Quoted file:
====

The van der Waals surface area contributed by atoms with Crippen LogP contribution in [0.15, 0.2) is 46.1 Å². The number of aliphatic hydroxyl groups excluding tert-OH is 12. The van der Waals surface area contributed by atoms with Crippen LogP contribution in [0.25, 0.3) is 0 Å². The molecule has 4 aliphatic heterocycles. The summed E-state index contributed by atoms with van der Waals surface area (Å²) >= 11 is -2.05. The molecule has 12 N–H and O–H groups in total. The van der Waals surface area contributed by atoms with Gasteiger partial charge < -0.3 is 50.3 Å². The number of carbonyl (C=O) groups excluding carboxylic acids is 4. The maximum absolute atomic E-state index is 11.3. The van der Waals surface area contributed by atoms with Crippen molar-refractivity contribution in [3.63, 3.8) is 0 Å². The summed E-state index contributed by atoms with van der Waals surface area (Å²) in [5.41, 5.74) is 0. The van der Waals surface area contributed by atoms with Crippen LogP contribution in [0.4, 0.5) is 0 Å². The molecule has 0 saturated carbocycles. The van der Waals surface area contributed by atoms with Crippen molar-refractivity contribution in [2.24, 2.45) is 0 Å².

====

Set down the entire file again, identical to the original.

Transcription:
The van der Waals surface area contributed by atoms with Crippen LogP contribution in [0.15, 0.2) is 46.1 Å². The number of aliphatic hydroxyl groups excluding tert-OH is 12. The van der Waals surface area contributed by atoms with Crippen LogP contribution in [0.25, 0.3) is 0 Å². The molecule has 4 aliphatic heterocycles. The summed E-state index contributed by atoms with van der Waals surface area (Å²) >= 11 is -2.05. The molecule has 12 N–H and O–H groups in total. The van der Waals surface area contributed by atoms with Gasteiger partial charge < -0.3 is 50.3 Å². The number of carbonyl (C=O) groups excluding carboxylic acids is 4. The maximum absolute atomic E-state index is 11.3. The van der Waals surface area contributed by atoms with Crippen molar-refractivity contribution in [3.63, 3.8) is 0 Å². The summed E-state index contributed by atoms with van der Waals surface area (Å²) in [5.41, 5.74) is 0. The van der Waals surface area contributed by atoms with Crippen LogP contribution in [0.4, 0.5) is 0 Å². The molecule has 0 saturated carbocycles. The van der Waals surface area contributed by atoms with Crippen molar-refractivity contribution in [2.24, 2.45) is 0 Å².